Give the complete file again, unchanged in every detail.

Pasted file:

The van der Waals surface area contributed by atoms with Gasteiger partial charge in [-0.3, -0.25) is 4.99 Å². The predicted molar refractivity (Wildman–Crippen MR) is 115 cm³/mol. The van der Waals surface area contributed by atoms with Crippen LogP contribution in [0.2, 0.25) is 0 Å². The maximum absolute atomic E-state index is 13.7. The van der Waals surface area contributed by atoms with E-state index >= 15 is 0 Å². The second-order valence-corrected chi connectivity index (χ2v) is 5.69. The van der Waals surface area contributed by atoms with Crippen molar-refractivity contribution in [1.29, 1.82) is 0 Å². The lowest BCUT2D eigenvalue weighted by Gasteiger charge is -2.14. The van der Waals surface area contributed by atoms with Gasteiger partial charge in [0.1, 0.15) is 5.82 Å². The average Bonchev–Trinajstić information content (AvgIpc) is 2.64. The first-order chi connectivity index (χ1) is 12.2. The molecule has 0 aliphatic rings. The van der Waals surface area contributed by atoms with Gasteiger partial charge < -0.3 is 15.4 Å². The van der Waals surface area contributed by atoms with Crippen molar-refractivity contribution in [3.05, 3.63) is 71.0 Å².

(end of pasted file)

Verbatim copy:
The van der Waals surface area contributed by atoms with Gasteiger partial charge in [-0.3, -0.25) is 4.99 Å². The predicted molar refractivity (Wildman–Crippen MR) is 115 cm³/mol. The van der Waals surface area contributed by atoms with Crippen LogP contribution in [0.2, 0.25) is 0 Å². The maximum absolute atomic E-state index is 13.7. The van der Waals surface area contributed by atoms with E-state index >= 15 is 0 Å². The second-order valence-corrected chi connectivity index (χ2v) is 5.69. The van der Waals surface area contributed by atoms with Crippen molar-refractivity contribution in [1.29, 1.82) is 0 Å². The lowest BCUT2D eigenvalue weighted by Gasteiger charge is -2.14. The van der Waals surface area contributed by atoms with Gasteiger partial charge in [0.1, 0.15) is 5.82 Å². The average Bonchev–Trinajstić information content (AvgIpc) is 2.64. The first-order chi connectivity index (χ1) is 12.2. The molecule has 0 aliphatic rings. The van der Waals surface area contributed by atoms with Gasteiger partial charge < -0.3 is 15.4 Å². The van der Waals surface area contributed by atoms with Crippen molar-refractivity contribution in [3.05, 3.63) is 71.0 Å².